U.S. housing starts, permits tumble in September

Housing starts dropped 1.6% to a seasonally adjusted annual rate

  
The sun rises behind the Empire State building and New York skyline during the 2020 U.S. presidential election as it is seen from Weehawken, New Jersey, U.S., November 3, 2020.

The sun rises behind the Empire State building and New York skyline during the 2020 U.S. presidential election as it is seen from Weehawken, New Jersey, U.S., November 3, 2020.

Reuters/Eduardo Munoz

WASHINGTON- U.S. homebuilding unexpectedly fell in September amid persistent shortages of inputs and labor that are crimping the housing market and overall economic activity.

Housing starts dropped 1.6% to a seasonally adjusted annual rate of 1.555 million units last month, the Commerce Department said on Tuesday. Data for August was revised down to a rate of 1.580 million units from the previously reported 1.615 million units.

Economists polled by Reuters had forecast starts would rise to a rate of 1.620 million units.

Permits for future homebuilding declined 7.7% to a rate of 1.589 million units last month.

Though lumber prices have tumbled in recent months, the lower prices have yet to filter through to builders. Building materials, like windows and electric breaker boxes, are in short supply. The supply chain has been strained by the COVID-19 pandemic's upending of labor market dynamics, which has pushed up prices across all segments of the economy.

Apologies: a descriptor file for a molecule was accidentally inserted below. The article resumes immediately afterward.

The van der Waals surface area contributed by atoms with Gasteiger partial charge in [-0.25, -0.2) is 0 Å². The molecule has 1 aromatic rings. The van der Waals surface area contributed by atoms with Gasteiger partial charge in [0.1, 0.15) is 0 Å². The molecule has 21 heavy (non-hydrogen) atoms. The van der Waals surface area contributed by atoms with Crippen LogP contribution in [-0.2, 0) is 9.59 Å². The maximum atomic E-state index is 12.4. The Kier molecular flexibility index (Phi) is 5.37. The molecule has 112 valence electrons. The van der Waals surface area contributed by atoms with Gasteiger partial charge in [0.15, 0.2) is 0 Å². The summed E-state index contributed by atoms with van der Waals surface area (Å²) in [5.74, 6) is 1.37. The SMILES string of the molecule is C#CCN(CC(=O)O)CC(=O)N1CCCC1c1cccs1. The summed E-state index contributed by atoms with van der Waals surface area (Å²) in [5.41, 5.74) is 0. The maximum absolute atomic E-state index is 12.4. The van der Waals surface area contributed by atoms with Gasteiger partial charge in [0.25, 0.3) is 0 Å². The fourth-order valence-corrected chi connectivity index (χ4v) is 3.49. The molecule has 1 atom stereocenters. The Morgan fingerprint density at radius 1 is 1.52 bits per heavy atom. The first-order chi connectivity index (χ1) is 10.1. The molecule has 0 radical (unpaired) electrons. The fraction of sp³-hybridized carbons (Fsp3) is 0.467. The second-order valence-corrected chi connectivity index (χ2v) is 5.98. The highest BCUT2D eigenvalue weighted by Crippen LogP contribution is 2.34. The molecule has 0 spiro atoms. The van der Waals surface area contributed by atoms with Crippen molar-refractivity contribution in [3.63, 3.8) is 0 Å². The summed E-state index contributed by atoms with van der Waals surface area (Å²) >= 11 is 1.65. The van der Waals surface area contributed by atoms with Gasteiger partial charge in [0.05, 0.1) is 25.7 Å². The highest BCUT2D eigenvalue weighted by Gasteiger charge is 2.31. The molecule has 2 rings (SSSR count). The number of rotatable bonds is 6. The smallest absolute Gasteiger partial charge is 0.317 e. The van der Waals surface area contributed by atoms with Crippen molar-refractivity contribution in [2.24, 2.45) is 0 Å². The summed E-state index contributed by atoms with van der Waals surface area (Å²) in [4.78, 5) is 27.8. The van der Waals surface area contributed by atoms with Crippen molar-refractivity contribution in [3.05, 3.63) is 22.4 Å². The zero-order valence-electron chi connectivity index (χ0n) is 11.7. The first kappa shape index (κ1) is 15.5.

Starts have declined from the 1.725 million unit-pace level scaled in March, which was more than a 14-1/2-year high. There is a huge backlog of houses authorized for construction but not yet started.

A survey from the National Association of Home Builders on Monday showed confidence among single-family homebuilders rising further in October, but noted that "builders continue to grapple with ongoing supply chain disruptions and labor shortages that are delaying completion times."

The housing market was boosted early in the coronavirus pandemic by an exodus from cities to suburbs and other low-density locations as Americans sought more spacious accommodations for home offices and online schooling. That tailwind is ebbing as workers return to offices and schools reopened for in-person learning, thanks to COVID-19 vaccinations.

High inflation is also lifting mortgage rates. The 30-year fixed mortgage rate rose to an average of 3.05 last week from 2.99% in the prior week, according to data from mortgage giant Freddie Mac.

Though still low by historical standards, rising borrowing costs could make homeownership less affordable for some first-time buyers. House prices notched record double-digit growth on an annual basis in July.

(Reporting by Lucia Mutikani Editing by Paul Simao) ((Lucia.Mutikani@thomsonreuters.com; 1 202 898 8315; Reuters Messaging: lucia.mutikani.thomsonreuters.com@reuters.net))


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